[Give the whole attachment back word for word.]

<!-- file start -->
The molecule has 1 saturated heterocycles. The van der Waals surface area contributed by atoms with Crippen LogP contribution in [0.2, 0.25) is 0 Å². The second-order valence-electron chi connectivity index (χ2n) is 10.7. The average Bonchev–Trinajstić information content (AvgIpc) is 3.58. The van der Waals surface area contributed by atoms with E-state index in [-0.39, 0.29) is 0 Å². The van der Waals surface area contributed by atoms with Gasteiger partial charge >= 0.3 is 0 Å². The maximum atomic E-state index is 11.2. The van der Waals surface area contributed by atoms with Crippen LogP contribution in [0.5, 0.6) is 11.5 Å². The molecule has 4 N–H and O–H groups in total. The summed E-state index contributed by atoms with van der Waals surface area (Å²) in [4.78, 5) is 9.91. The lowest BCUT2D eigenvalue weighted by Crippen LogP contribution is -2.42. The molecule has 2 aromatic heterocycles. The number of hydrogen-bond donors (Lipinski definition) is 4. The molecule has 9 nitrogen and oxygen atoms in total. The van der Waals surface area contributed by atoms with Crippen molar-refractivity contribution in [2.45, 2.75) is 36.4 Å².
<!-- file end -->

The molecule has 1 saturated heterocycles. The van der Waals surface area contributed by atoms with Crippen LogP contribution in [0.2, 0.25) is 0 Å². The second-order valence-electron chi connectivity index (χ2n) is 10.7. The average Bonchev–Trinajstić information content (AvgIpc) is 3.58. The van der Waals surface area contributed by atoms with E-state index in [-0.39, 0.29) is 0 Å². The van der Waals surface area contributed by atoms with Gasteiger partial charge >= 0.3 is 0 Å². The maximum atomic E-state index is 11.2. The van der Waals surface area contributed by atoms with Crippen LogP contribution in [0.5, 0.6) is 11.5 Å². The molecule has 4 N–H and O–H groups in total. The summed E-state index contributed by atoms with van der Waals surface area (Å²) in [4.78, 5) is 9.91. The lowest BCUT2D eigenvalue weighted by Crippen LogP contribution is -2.42. The molecule has 2 aromatic heterocycles. The number of hydrogen-bond donors (Lipinski definition) is 4. The molecule has 9 nitrogen and oxygen atoms in total. The van der Waals surface area contributed by atoms with Crippen molar-refractivity contribution in [2.45, 2.75) is 36.4 Å².